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A photo of Indiana University and Purdue officials signing an agreement to split IUPUI into two institutions.

Last month Indiana University and Purdue University officials signed an agreement to split Indiana University–Purdue University Indianapolis into two institutions.

Indiana University–Purdue University Indianapolis/Facebook

With college mergers on the rise, Indiana University and Purdue University bucked the trend last fall by announcing an amicable dissolution of their 53-year-old joint venture, agreeing to break apart Indiana University–Purdue University Indianapolis by fall 2024.

The mutually agreed-upon divorce would make both institutions stronger, officials proclaimed, and IUPUI faculty leaders believed at the time that jobs would be preserved amid the split.

Now, with the official uncoupling still a year away, faculty members tell Inside Higher Ed that many are at risk of losing their positions or tenure in what Phillip Goff, professor of American studies and president of the IUPUI Faculty Council, called an “academic bloodbath.” Goff believes dozens of faculty members face the prospect of job or tenure losses amid the breakup as Purdue absorbs certain departments that are currently staffed by IUPUI employees.

The unique structure of IUPUI means that Indiana faculty members teach Purdue students. In certain programs, students can earn a degree from either institution on the shared campus, or both if they double major in one program from each. Historically, Indiana has had a greater presence on the shared campus than Purdue.

According to a Purdue spokesperson, 74 employees who currently work for Indiana will be affected by the realignment process. But the spokesperson stressed that no job cuts are on the table and tenure will be extended to all faculty who move over from Indiana.

Both universities said that in the end, they will be adding—not cutting—jobs. Many current IUPUI faculty members, however, are unnerved by what they see as unattractive and career-damaging options that will force them to surrender tenure or accept an undefined role at Purdue with no home department and unclear responsibilities.

Faculty Options

IUPUI was formed In 1969, when Indiana and Purdue merged a number of programs to create a research institution in Indianapolis. By last year, leaders of both institutions felt that it had run its course, and the governing boards of IU and Purdue voted to break apart the endeavor, splitting it into two separate universities on a single campus that IU will own and manage, providing some shared services.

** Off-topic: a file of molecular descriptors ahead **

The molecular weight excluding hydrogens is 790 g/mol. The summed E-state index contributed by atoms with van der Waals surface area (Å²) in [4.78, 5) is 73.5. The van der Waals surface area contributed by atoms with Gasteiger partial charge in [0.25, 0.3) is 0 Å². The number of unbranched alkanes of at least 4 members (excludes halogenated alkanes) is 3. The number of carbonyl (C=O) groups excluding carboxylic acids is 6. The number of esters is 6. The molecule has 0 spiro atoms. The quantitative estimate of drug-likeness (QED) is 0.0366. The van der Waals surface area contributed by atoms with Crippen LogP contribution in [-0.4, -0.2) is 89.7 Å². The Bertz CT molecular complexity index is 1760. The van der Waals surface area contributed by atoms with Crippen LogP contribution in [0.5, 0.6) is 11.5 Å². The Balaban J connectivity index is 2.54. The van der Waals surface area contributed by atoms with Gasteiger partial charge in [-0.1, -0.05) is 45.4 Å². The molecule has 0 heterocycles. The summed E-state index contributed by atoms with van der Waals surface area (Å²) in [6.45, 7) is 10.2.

According to the terms of separation, IUPUI will essentially become two individual entities, known respectively as Indiana University Indianapolis and Purdue University in Indianapolis. As part of the realignment process, some IUPUI faculty members are set to migrate across institutional lines, particularly in areas such as engineering, where IUPUI professors will become Purdue employees. (In the current configuration, those professors work for IUPUI but teach courses in Purdue degree programs, including engineering.)

Purdue will absorb IUPUI’s Department of Computer Science and the School of Engineering and Technology—minus the Music and Arts Technology Department—according to a program transfer agreement approved by the boards of both universities last month. The agreement states that “to the greatest extent practicable, Purdue will offer, honor and provide the same faculty appointment classification (e.g., clinical, research, tenured or tenure-track), academic rank designation, current tenure probationary period credit, and tenure and promotion status” to faculty who move from Indiana to Purdue. The agreement notes “that the tenure home of any tenure or tenure-track” faculty “will be determined by Purdue in its sole discretion.”

As part of the realignment, Goff said, faculty in departments to be absorbed by Purdue submitted portfolios as applications for tenure, though the materials required in those portfolios kept changing ahead of the deadline in early March. Decisions were initially supposed to be made in May, but Goff said by email that the process was delayed until “the divorce papers were signed in June.”